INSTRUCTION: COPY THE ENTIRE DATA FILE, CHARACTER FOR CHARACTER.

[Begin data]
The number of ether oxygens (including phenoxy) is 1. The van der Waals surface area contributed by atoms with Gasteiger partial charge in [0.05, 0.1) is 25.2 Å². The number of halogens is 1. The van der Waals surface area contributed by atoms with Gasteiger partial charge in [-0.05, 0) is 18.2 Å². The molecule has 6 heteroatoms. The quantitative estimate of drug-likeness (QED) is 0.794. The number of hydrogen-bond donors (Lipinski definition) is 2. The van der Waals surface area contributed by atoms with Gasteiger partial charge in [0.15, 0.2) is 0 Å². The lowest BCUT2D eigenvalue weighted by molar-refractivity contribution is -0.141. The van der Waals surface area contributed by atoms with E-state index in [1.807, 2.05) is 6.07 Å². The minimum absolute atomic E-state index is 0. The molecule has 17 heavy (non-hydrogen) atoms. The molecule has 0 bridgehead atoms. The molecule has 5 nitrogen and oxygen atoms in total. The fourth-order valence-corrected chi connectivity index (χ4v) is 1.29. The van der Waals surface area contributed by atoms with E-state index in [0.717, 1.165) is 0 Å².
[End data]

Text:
The number of ether oxygens (including phenoxy) is 1. The van der Waals surface area contributed by atoms with Gasteiger partial charge in [0.05, 0.1) is 25.2 Å². The number of halogens is 1. The van der Waals surface area contributed by atoms with Gasteiger partial charge in [-0.05, 0) is 18.2 Å². The molecule has 6 heteroatoms. The quantitative estimate of drug-likeness (QED) is 0.794. The number of hydrogen-bond donors (Lipinski definition) is 2. The van der Waals surface area contributed by atoms with Gasteiger partial charge in [0.15, 0.2) is 0 Å². The lowest BCUT2D eigenvalue weighted by molar-refractivity contribution is -0.141. The van der Waals surface area contributed by atoms with E-state index in [1.807, 2.05) is 6.07 Å². The minimum absolute atomic E-state index is 0. The molecule has 17 heavy (non-hydrogen) atoms. The molecule has 0 bridgehead atoms. The molecule has 5 nitrogen and oxygen atoms in total. The fourth-order valence-corrected chi connectivity index (χ4v) is 1.29. The van der Waals surface area contributed by atoms with E-state index in [0.717, 1.165) is 0 Å².